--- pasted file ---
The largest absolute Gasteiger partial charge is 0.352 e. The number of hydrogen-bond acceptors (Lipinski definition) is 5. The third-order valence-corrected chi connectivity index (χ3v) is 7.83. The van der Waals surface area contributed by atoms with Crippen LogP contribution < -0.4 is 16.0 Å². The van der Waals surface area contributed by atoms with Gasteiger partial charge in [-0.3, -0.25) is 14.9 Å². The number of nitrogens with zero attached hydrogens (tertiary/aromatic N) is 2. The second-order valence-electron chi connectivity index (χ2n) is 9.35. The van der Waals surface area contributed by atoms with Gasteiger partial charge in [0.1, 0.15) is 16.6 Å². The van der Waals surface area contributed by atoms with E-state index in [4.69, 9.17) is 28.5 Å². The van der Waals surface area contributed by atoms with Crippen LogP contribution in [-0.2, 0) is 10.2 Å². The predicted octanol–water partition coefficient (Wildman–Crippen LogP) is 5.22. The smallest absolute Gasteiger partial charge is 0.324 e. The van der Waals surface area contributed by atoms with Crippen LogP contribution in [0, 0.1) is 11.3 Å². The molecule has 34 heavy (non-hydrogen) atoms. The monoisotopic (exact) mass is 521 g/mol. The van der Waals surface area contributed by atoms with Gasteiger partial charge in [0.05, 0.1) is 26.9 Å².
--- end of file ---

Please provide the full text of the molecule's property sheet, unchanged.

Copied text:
The largest absolute Gasteiger partial charge is 0.352 e. The number of hydrogen-bond acceptors (Lipinski definition) is 5. The third-order valence-corrected chi connectivity index (χ3v) is 7.83. The van der Waals surface area contributed by atoms with Crippen LogP contribution < -0.4 is 16.0 Å². The van der Waals surface area contributed by atoms with Gasteiger partial charge in [-0.3, -0.25) is 14.9 Å². The number of nitrogens with zero attached hydrogens (tertiary/aromatic N) is 2. The second-order valence-electron chi connectivity index (χ2n) is 9.35. The van der Waals surface area contributed by atoms with Gasteiger partial charge in [0.1, 0.15) is 16.6 Å². The van der Waals surface area contributed by atoms with E-state index in [4.69, 9.17) is 28.5 Å². The van der Waals surface area contributed by atoms with Crippen LogP contribution in [-0.2, 0) is 10.2 Å². The predicted octanol–water partition coefficient (Wildman–Crippen LogP) is 5.22. The smallest absolute Gasteiger partial charge is 0.324 e. The van der Waals surface area contributed by atoms with Crippen LogP contribution in [0, 0.1) is 11.3 Å². The molecule has 34 heavy (non-hydrogen) atoms. The monoisotopic (exact) mass is 521 g/mol. The van der Waals surface area contributed by atoms with Gasteiger partial charge in [0.05, 0.1) is 26.9 Å².